By Susan Jones
Among the most common orchid pests, aphids are slow-moving, soft-bodied insects related to scale. Usually less than 1/8-inch long, greenish white or black, aphids have soft, pear-shaped bodies, long legs, antennae, and sucking mouthparts to feed on plant juices. Most are wingless, but winged versions appear to migrate between plants when a colony becomes crowded..
Fortunately aphids have soft bodies and are not difficult to eradicate.
The adult female aphid gives birth to between 60 and 100 female nymphs every day for a period of 20 to 30 days. These nymphs immediately start to feed and grow, molting several times to mature to an adult female capable of reproducing within seven to ten days, all without maturing. Within a few days, thousands of aphids can be born.
When colonies become overcrowded, winged forms appear, to fly to establish new colonies. The insects can cycle continuously under greenhouse conditions, their rate of development affected only by temperature.
In the autumn, females begin producing a few males. Females born at the same time have eggs within their bodies; they mate and lay the eggs to provide next season's offspring.
These insects are easy to spot. Their rapid reproduction and development quickly produces colonies, which feed on the parts of the plant receiving the most nutrients. They can be found on new growth, at the base of buds, on flowers and on the undersides of leaves. Their feeding causes poor growth, stunted plants or curled and distorted leaves.
Developing aphids shed white skins. A pile of them on upper leaf surfaces may be your first sign that these destructive insects have arrived.
Where buds are attacked, the flower - if it opens at all - will be mottled and distorted. The sap sucking may result in wilting, deformed plant growth, yellowing, and even loss of leaves. Aphids' salivary secretions can also be toxic to their host plant.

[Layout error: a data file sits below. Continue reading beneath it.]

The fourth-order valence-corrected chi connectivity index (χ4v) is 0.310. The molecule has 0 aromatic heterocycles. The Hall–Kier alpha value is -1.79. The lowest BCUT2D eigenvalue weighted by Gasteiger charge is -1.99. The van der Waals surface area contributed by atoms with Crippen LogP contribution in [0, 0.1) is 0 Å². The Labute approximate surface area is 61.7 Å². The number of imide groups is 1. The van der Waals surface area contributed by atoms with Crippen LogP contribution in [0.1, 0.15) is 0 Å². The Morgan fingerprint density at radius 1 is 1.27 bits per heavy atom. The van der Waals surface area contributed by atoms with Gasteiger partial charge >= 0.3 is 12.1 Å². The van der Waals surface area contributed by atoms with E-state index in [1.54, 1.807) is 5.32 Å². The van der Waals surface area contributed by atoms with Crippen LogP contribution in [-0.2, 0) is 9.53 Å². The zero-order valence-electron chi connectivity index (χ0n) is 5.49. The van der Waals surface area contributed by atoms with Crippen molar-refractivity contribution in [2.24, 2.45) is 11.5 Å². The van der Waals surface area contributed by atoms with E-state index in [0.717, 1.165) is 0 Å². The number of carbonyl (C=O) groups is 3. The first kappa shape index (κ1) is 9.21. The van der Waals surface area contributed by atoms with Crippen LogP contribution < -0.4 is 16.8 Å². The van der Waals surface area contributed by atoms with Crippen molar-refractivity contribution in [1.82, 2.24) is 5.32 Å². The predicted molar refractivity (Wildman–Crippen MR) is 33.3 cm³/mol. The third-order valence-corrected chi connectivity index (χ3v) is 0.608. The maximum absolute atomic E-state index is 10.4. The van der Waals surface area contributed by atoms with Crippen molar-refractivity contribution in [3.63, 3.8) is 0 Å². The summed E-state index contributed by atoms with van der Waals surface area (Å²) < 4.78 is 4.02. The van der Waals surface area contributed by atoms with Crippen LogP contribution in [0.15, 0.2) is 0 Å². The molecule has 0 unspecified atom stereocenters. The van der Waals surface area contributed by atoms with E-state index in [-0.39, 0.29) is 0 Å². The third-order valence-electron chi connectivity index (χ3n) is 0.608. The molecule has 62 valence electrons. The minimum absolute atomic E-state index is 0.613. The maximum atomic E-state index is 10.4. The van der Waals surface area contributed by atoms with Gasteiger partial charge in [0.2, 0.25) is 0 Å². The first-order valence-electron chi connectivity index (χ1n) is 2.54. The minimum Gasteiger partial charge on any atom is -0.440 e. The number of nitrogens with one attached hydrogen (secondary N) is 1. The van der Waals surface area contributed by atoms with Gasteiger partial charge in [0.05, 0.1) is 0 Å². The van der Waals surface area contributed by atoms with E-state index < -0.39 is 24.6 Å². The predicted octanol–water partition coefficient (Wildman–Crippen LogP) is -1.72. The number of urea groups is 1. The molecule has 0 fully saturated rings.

Ants will "farm" aphids for honeydew secretions and can move them from plant to plant.
Winged aphids can also spread an infestation.
Aphids eat more plant fluids than they can digest, excreting honeydew - a sweet, syrupy material - on leaves and stems. This attracts sooty mould, a fungus that grows in honeydew, making leaves look dirty and black. Ants are also drawn to honeydew; they feed on it, and will fiercely defend their source against predators. They will even farm aphids, moving them from plant to plant so that additional honeydew factories can be created. Traveling between plants, aphids can introduce and spread virus and disease.
Prevention is better than a cure; good cultural practices and purchasing healthy plants reduce the chance of infestation. The most common way of acquiring pests is buying an infested plant. Aphids easily colonize clean plants when they are grown close together, allowing movement from plant to plant. Winged aphids may colonize orchids that are outdoors, or indoors and in greenhouses where air currents from fans help spread the critters. To control the proliferation of aphids, immediately isolate an infested plant.
Fortunately, aphids are not difficult to eradicate. For any treatment method, repeat the procedure twice after the initial application at seven- to 10-day intervals to kill successive generations. Test any treatment on a small population of plants before widespread use.
To control aphids, one must also eliminate ants. Insecticides destroy the worker ants that move and protect aphids, but the colony must be eradicated for total control. Sugar-based ant baits are recommended, as ants that farm aphids prefer sugar over fats.
Barkalow, Ray. Insect Pests: Aphids. Web article from First Rays Orchids, Doylestown, Pennsylvania. (http://www.firstrays.com/aphids.html)
Hamon, Phd., Avas B. 1995. Orchid Pests. In Orchid Pests and Diseases. American Orchid Society, West Palm Beach. Page 43.
Kultana Orchids. Orchid Diseases and Pests: Aphids. Web article from Kultana Orchids, Bangkok, Thailand. (http://www.orchid.in.th/pests.html)
Macara Orchids. What Pest Is That? APHIDS. Web article from Macara Orchids, Masterton, New Zealand. (http://www.geocities.com/macaraorchids/Aphids.html)
Mersino, Ed. Ask the Experts Database: Dendrobiums. Web article from the College of Tropical Agriculture and Human Resources, University of Hawaii at Manoa. (http://www.ctahr.hawaii.edu/~experts/flowers/orchids.html)
Wright, Jane. 1994. Orchid Pests and Diseases. Web article from book Growing Orchids in Canberra. P. 56. (http://www.geocities.com/RainForest/Vines/7040/article.html)
Susan Jones was the editor of Awards Quarterly and assistant editor of Orchids. American Orchid Society, 16700 AOS Lane, Delray Beach, Florida 33446
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Reprinted from the OCTOBER 2001 issue of Orchids -- The Bulletin of the American Orchid Society. Copyright American Orchid Society -- www.aos.org